Middle DutchEdit

EtymologyEdit

An unstressed variety of man.

PronounEdit

men

  1. someone
  2. one, they, you, people; impersonal pronoun.

InflectionEdit

This pronoun needs an inflection-table template.

DescendantsEdit

  • Dutch: men
  • Limburgish: me

Further readingEdit

  • men”, in Vroegmiddelnederlands Woordenboek, 2000
  • men (I)”, in Middelnederlandsch Woordenboek, 1929

Norwegian BokmålEdit

Etymology 1Edit

Via Swedish and Danish men, same origin as Old Norse meðan (while).

ConjunctionEdit

men

  1. But, however; introducing a clause that contrasts with the preceding clause, sentence or common belief.
  2. though
  3. only
    Han er en fin kar, men han snakker litt for mye. – He is a nice guy, but he talks a bit too much.

Etymology 2Edit

From Old Norse mein.

Alternative formsEdit

NounEdit

men

  1. damage; injury (also mén)
  2. permanent disability
  3. difficulty; drawback

Etymology 3Edit

VerbEdit

men

  1. imperative of mene

Norwegian NynorskEdit

PronunciationEdit

Etymology 1Edit

Via Swedish and Danish men, same origin as Old Norse meðan (while).

ConjunctionEdit

men

  1. but, however; introducing a clause that contrasts with the preceding clause, sentence or common belief.
  2. though
  3. only

Etymology 2Edit

From men.

NounEdit

men n (definite singular menet, uncountable)

  1. difficulty

NovialEdit

DeterminerEdit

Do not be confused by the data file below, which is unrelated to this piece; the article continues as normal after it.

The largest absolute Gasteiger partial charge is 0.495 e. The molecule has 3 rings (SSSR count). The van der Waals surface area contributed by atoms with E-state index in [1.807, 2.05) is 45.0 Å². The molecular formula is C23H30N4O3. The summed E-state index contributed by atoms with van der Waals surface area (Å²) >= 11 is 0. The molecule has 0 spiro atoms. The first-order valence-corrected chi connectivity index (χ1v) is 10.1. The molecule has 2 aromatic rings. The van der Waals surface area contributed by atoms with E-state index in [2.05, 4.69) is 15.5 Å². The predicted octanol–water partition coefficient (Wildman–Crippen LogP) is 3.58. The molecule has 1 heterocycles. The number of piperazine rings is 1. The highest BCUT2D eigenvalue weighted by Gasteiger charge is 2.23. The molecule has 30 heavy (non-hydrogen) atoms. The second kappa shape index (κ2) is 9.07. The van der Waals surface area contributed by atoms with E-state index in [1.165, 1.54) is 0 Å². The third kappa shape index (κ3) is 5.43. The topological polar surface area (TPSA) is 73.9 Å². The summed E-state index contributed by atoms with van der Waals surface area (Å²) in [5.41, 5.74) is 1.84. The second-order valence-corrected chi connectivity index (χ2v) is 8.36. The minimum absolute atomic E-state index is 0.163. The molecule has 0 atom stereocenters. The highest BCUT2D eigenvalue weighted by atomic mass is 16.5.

men

  1. my

PronounEdit

men

  1. mine

Related termsEdit


Old NorseEdit

EtymologyEdit

From Proto-Germanic *manją. Cognate with Old English mene.

NounEdit

men n (genitive mens, plural men)

  1. necklace

DeclensionEdit

Derived termsEdit


PohnpeianEdit

VerbEdit

men

  1. to want

SherbroEdit

NounEdit

men (plural menti)

  1. (chiefly in the plural) water

ReferencesEdit

  • James Frederick Schön, James Frederick Schön, Sherbro Vocabulary (1839), page 24

SpanishEdit

NounEdit

men m pl

  1. plural of man

SwedishEdit

Etymology 1Edit

From Old Swedish men, from Middle Low German men, man (but, only), probably from Old Saxon niwan; possibly under the influence of Old Swedish men (while, during) (modern Swedish medan, medans, mens). Cognate with modern Low German man.

PronunciationEdit

ConjunctionEdit

men

  1. but; introducing a clause that contrasts with the preceding clause, sentence or common belief.
  2. yet, but, however
    John har bott i staden i fem år, men aldrig besökt slottet.
    John has lived in the city for five years, yet never visited the castle.

Etymology 2Edit

From Old Norse mein, like Icelandic mein, Norwegian mein, Old Saxon mēn, Old English mān; cognate with Icelandic meinn (which causes injury), Old English mǣne (evil, deceptive, adj), Lithuanian maĭnas (change, noun), Proto-Slavic *měna (change, noun); from the Proto-Indo-European root *mei- (to switch).

PronunciationEdit

NounEdit

men n

  1. a handicap, long-time remnant of a physical or mental injury, which affects a person negatively
DeclensionEdit
Declension of men 
Singular Plural
Indefinite Definite Indefinite Definite
Nominative men menet men menen
Genitive mens menets mens menens
Related termsEdit

TurkmenEdit

PronounEdit

men

  1. (personal) I

DeclensionEdit

See alsoEdit


VietnameseEdit

EtymologyEdit

From Proto-Vietic *-mɛːn.

PronunciationEdit

NounEdit

men

  1. yeast

VolapükEdit

NounEdit

men

  1. human / man (male or female)), human being

HyponymsEdit